Error establishing a database connection
“Error establishing a database connection” is a very common error in WordPress when the web server is trying to connect the database and fails to get necessary data back. As a result, the web server shows the error in browser to alert user. There’s no more details.
For some late versions of WordPress, you might see an error like this: It’s more explanatory and helpful.
A Quick Check for Solving Error establishing a database connection
Normally, the error is caused by incorrect credentials that we provided in wp-config.php for database connections. We’d better to inspect the information very closely.
$table_prefix = 'wp_example_';
According to the above code snippet in wp-config.php, we should check WordPress variables by this order:
The web server needs to know where the connection should go. In other words, where to find the database server then establish a database connection.
MySQL service needs to know who is trying to be authenticated. Moreover, DB_USER should be authorized with predefined privileges after authentication.
MySQL service needs to know the password that pairs with DB_USER in order to process single-factor authentication.
MySQL service needs to know which database (DB_NAME) that DB_USER is trying to select for further data manipulation.
With the table prefix, the web server of WordPress are able to specify the correct table set that it wants to use.
If you saw no problem in the above and still got “Error establishing a database connection”, then I think you need a thorough check on every step in the way from the web server to the database. The real causes of this error may vary from website to website.
A Thorough Check for Solving Error establishing a database connection
In the way to establish a database connection, there’re many factors that may block your web server to get the data. Here I list 7 steps of a connection that should be done in its route to MySQL server.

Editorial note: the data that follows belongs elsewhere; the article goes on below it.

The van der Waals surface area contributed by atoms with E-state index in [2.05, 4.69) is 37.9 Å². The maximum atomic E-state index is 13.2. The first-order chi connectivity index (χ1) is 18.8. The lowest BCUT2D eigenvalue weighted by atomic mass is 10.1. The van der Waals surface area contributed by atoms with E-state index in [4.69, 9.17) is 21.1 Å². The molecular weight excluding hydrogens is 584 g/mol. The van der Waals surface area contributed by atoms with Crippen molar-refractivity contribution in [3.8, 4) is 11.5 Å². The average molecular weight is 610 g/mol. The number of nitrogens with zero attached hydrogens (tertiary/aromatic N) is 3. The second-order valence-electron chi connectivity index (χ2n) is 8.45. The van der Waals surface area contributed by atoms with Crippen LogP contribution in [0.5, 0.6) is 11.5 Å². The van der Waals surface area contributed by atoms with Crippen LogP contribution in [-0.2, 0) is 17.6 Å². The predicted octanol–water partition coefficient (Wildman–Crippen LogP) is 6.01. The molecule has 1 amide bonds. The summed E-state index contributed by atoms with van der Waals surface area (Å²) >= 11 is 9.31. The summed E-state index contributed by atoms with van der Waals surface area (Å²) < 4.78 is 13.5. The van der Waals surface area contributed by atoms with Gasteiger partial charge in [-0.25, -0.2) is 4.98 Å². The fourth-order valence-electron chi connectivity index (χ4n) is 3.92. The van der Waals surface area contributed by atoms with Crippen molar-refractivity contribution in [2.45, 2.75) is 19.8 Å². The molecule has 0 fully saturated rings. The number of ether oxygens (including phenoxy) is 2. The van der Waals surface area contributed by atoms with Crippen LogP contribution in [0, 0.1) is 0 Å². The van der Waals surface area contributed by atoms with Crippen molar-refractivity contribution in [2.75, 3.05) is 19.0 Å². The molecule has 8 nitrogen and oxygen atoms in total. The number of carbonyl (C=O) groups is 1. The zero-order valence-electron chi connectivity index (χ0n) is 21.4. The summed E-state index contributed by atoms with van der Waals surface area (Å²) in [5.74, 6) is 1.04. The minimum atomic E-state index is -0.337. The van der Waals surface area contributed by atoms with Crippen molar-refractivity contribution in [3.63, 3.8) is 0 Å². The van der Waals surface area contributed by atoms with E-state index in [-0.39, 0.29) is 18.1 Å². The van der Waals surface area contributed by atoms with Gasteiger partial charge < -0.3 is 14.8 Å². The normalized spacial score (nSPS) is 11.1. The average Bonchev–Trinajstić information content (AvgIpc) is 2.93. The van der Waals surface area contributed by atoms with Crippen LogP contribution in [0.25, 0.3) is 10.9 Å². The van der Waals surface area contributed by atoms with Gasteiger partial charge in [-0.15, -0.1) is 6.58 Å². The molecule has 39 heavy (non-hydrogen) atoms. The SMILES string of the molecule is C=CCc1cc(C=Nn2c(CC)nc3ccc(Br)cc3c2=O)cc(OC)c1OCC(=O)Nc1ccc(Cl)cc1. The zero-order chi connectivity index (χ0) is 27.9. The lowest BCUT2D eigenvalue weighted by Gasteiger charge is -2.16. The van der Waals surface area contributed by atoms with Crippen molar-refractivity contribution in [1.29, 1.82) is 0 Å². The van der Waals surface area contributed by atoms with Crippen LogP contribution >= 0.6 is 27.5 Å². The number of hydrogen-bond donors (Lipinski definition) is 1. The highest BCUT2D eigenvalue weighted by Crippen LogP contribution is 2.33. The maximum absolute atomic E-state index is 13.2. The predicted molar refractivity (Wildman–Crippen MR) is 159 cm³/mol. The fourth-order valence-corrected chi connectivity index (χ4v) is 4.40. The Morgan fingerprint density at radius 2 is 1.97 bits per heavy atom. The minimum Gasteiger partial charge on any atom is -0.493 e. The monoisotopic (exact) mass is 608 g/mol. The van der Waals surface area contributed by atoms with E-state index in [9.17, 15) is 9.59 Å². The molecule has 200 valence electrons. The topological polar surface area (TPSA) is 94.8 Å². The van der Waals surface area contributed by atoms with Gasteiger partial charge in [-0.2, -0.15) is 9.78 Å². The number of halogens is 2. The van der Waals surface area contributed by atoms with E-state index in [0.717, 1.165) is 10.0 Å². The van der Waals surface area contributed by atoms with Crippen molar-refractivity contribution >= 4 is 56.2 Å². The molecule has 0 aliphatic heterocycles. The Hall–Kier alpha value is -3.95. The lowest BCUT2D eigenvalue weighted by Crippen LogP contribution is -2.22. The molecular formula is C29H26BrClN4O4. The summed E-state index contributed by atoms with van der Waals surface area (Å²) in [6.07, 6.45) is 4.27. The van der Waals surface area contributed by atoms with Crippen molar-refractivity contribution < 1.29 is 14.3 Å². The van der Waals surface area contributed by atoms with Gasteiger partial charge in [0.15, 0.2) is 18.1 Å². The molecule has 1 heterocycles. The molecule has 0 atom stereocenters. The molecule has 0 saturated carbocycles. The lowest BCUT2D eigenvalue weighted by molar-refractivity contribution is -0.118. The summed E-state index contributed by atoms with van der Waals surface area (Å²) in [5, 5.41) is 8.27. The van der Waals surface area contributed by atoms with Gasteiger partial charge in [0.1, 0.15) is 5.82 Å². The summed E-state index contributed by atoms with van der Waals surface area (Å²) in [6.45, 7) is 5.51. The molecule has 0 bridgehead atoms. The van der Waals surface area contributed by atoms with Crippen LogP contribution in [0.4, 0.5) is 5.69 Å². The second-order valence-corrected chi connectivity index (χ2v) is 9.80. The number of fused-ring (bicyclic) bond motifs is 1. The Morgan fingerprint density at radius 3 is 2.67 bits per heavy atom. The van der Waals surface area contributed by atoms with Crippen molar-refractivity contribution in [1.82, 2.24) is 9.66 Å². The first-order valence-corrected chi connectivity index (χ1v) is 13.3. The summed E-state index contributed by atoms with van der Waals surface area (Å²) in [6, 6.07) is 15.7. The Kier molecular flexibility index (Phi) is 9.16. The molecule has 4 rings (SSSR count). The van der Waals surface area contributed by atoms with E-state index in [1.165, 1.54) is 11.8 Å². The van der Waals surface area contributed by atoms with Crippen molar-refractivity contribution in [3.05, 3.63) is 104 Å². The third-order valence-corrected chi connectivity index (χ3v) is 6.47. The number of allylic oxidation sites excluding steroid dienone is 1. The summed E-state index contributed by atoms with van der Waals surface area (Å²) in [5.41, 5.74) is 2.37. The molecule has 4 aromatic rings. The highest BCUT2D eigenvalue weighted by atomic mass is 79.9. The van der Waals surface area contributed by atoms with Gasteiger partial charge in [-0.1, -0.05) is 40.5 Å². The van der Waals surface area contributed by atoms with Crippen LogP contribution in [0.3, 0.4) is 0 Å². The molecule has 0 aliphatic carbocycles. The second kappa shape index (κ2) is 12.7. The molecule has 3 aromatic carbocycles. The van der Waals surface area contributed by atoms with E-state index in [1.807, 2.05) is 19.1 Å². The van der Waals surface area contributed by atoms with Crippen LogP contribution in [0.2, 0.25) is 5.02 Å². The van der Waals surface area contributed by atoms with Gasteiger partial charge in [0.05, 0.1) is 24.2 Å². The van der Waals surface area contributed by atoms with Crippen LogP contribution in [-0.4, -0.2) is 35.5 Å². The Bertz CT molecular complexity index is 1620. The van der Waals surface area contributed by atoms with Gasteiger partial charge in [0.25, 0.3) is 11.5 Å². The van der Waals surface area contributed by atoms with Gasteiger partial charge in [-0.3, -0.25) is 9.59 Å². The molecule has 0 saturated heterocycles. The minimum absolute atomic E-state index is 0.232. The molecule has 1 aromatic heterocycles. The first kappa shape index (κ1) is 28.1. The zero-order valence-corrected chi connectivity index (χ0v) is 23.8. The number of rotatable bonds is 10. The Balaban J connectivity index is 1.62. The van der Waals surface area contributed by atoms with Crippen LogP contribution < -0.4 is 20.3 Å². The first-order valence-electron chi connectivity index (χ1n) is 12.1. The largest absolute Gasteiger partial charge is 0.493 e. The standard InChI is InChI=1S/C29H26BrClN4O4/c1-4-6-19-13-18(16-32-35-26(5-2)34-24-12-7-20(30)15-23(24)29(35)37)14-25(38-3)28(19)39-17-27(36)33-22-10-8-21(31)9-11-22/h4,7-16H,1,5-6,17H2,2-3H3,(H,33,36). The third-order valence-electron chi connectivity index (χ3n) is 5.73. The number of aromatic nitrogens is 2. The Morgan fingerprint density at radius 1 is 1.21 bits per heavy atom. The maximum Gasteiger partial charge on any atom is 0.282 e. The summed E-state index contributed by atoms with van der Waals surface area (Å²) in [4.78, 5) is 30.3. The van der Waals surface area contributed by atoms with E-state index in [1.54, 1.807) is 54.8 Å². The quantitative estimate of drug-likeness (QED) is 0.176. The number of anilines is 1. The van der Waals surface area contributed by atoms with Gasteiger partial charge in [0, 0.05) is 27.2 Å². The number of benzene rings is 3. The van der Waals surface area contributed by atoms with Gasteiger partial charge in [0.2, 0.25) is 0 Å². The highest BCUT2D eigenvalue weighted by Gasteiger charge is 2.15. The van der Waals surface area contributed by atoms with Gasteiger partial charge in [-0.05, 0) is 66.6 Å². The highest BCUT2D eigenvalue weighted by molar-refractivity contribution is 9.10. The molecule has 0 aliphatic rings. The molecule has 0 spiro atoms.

- Resolve Host (DB_HOST) Name
- Reach Host (DB_HOST) Server
- Pass MySQL Port
- Access MySQL Service
- Authenticate User (DB_USER + DB_PASSWORD)
- Select Database (DB_NAME)
- Use Tables ($table_prefix)
Our goal is to make web server establish a database connection successfully and retrieve data from MySQL server and respond to visitors without errors.
1. Resolve Host (DB_HOST) Name
What is domain name resolution? It translates human-readable domain name into computer-readable and real address, either IPv4 or IPv6 on the internet for successful networking.
If the value of DB_HOST is localhost, you can skip the step. It means that the web server should try to find the database server within the same machine.
In some cases, the DB_HOST is a full qualified domain name, e.g. mysql.example.com. It should be resolved by domain name server (DNS) at run-time before connections leave the web server.
By using a simple nslookup command in the web server, we can learn the real address of the domain name.
[root@web ~]# nslookup mysql.example.com 188.8.131.52
In the above, we used an internet DNS server, 184.108.40.206 to resolve mysql.example.com into 10.1.12.123. For LAN environment, you should use your local DNS to resolve it.
If the domain name is unresolvable, it’s usually a DNS configuration or records propagation problem.
2. Reach Host (DB_HOST) Server
DB_HOST may not be reachable due to network problems or server down. We can use ping command to test the reachability of MySQL server. Once again, if DB_HOST=localhost, you can skip this step.
[root@web ~]# ping mysql.example.com
PING mysql.example.com (10.1.12.123) 56(84) bytes of data.
64 bytes from mysql.example.com (10.1.12.123): icmp_seq=1 ttl=48 time=246 ms
64 bytes from mysql.example.com (10.1.12.123): icmp_seq=2 ttl=48 time=244 ms
Unreachable server could be a serious problem to WordPress administrators. It means that we lost traffic during the downtime. Practically, we should look for servers with 99.99% or above of availability (up-time) to host our website. In my opinion, three-nines (99.9%) guarantee is no longer good enough in state of the art.
3. Pass MySQL Port
The default service port of MySQL is 3306. Is there any chance that the port has been closed by accidents? You can test the port by telnet and see whether it is open or close. I have talked about it in another post: How To Check Open Port By Telnet.
In short, if the telnet command failed immediately, then the port is closed. Otherwise, it’s open.
An easily neglected problem is that someone has changed MySQL port on the server from 3306 to another and we know nothing about it.
4. Access MySQL Service
After passing through port 3306, we should have accessed MySQL service. If there no processes were serving the connections, which is, MySQL service is down, we still got “Error establishing a database connection”.
If you were using phpMyAdmin to logon MySQL service, you might see the error “Cannot log in to the MySQL server” on the screen: